(ARA) – From studies that show your friends may make you fat to the first decline in breast cancer rates in 62 years, 2007 was a year filled with eye-opening health headlines.
‘The past year saw major developments in health care, developments that directly impact the lives of millions of Americans,’ says Dr. Holly G. Atkinson, medical editor-in-chief of EverydayHealth.com, a popular Web site that helps people manage their health online daily.
‘There was good news – such as the reinforcement that vaccines are really working – and bad, like the growing problem of antibiotic resistant ‘superbugs.”
So what were the top health stories of 2007? Dr. Atkinson offers the following run-down:
1. Declining breast cancer rates
For the first time since 1945, breast cancer rates declined in women, according to research by the M.D. Anderson Cancer Center in Houston. Researchers say fewer women taking hormones most likely accounts for the decline.
To prevent breast cancer: Carefully consider hormone replacement therapy, get regular exercise and limit alcohol consumption to one drink or less per day.
2. Vaccines are saving lives
The number of cases, hospitalizations and deaths for 13 vaccine-preventable diseases have declined in the United States, according to a study in the Journal of the American Medical Association, while vaccination programs have helped to virtually eliminate some diseases – like smallpox – and greatly reduce the occurrence of others.
What to do: Ask your doctor which vaccines are recommended for you given your age and health status, and if you have children, make sure their vaccinations are up-to-date.
3. Risk of early death is falling
Death rates from all causes, including heart disease, dropped among all groups (except women diabetics), according to a study published in the Annals of Internal Medicine.
They note the good news can be attributed to people reducing the number of risk factors for disease, such as not smoking, lower cholesterol, and increased activity, as well as improved diagnosis and treatment.
To reduce your risk of premature death: Avoid smoking, eat a healthful diet, and exercise daily, and if you are diabetic, keep your blood sugar in good control.
4. New York City restaurants get rid of trans fats
Three years after banning smoking in restaurants, New York City officials banned use of artery-clogging artificial trans fats by restaurants.
This year, restaurants took the first step by dumping trans fats oils, used for frying many foods.
5. New, stronger warning labels on many drugs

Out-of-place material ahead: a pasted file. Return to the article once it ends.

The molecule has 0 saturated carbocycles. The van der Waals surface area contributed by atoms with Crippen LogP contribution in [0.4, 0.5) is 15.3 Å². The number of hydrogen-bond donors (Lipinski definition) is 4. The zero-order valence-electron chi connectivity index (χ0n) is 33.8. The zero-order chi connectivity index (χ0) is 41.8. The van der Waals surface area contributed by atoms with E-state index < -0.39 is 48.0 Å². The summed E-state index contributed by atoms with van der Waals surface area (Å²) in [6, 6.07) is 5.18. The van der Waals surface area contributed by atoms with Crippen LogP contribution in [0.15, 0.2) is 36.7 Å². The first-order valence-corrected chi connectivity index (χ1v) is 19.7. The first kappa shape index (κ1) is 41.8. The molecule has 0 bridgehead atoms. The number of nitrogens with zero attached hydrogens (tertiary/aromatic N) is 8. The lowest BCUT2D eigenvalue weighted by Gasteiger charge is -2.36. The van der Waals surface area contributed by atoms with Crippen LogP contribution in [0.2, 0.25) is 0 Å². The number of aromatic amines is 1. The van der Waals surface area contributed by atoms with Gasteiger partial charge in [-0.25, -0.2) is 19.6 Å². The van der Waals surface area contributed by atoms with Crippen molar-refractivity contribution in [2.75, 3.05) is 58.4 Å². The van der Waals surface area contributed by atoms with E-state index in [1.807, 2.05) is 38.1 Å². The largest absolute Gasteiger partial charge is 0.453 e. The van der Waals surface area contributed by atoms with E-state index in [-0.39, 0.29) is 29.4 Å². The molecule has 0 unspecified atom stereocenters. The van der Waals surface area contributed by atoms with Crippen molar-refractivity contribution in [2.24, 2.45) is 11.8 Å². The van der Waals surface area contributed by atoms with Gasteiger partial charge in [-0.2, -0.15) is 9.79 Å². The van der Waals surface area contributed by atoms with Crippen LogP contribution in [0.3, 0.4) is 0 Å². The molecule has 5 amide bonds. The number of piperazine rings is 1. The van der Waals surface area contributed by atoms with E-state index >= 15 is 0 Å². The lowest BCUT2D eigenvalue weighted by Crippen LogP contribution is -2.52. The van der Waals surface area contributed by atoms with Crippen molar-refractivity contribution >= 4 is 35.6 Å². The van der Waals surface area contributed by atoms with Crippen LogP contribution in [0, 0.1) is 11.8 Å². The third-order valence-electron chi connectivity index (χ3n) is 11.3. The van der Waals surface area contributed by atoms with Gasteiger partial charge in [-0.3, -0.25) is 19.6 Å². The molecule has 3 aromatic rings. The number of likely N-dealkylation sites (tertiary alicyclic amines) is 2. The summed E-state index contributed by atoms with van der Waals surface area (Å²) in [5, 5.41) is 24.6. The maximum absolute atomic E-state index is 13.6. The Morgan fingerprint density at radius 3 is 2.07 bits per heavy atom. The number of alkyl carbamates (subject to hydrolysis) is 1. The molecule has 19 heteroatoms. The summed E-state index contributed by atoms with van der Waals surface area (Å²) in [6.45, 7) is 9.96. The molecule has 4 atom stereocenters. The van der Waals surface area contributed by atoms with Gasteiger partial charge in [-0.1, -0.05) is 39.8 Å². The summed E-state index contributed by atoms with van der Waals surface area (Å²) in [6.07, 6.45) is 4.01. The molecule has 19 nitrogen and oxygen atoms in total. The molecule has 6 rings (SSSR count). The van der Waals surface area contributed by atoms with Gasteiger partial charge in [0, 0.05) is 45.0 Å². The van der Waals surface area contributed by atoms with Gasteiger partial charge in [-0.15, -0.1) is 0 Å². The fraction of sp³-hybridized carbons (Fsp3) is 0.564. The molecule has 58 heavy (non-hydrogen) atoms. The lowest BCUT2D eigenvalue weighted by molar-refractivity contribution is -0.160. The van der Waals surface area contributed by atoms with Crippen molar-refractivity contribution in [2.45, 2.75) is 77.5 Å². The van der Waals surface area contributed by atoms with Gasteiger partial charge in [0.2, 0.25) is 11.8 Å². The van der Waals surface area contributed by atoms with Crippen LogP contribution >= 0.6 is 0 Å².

In May, the FDA recommended antidepressant makers include on their packaging new warnings about increased risk of suicidal thinking and behaviour in young adults during the first few months of treatment.
The government also proposed that manufacturers of many type 2 diabetes drugs include warnings about the risk of heart failure and heart attack. Finally, in November the FDA approved new labeling changes, warning that drugs for treating certain types of anemia could cause tumor growth and shortened survival in patients with certain cancers and increase the risk for death and stroke, heart attack or heart failure in patients with chronic kidney failure.
Be knowledgeable: Make sure you know the pros and cons of drugs prescribed by your doctor – and learn what the side-effects are, so you can take action early should they occur.
6. ‘Superbugs’ on the march
Antibiotic resistant ‘superbugs’ are a growing problem, not only in hospitals but in our communities as well. A CDC study found that one common superbug is causing nearly 100,000 invasive infections a year and about 19,000 deaths.
How to protect yourself: Wash hands well, keep open skin wounds well covered, don’t share personal items, and clean sports clothing often in hot water. (And don’t ask your doctor for antibiotics to treat a lingering cold. They won’t help and only work to create superbugs!)
7. Depression worse for your health than some physical ailments
A global survey, published in The Lancet, indicates that depression can have a bigger impact on your overall health and well-being than some chronic physical diseases. And having a chronic disease, especially diabetes, increases the risk of depression.
Don’t suffer in silence: If you think you or a loved one suffer from depression, talk with your doctor, and get treatment for this potentially devastating disease.
8. Your friends may make you fat
Obesity may be ‘contagious,’ according to research by Harvard and the University of California, San Diego. In a study of more than 12,000 participants, published in The New England Journal of Medicine, researchers found that when a participant’s friend became obese, the participant’s chance of becoming obese himself or herself rose by nearly 60 percent.
What to do: If you think this dynamic is influencing you, partner with your friend to go on a healthful weight loss plan together.
For more information on these and other health topics, visit www.EverydayHealth.com.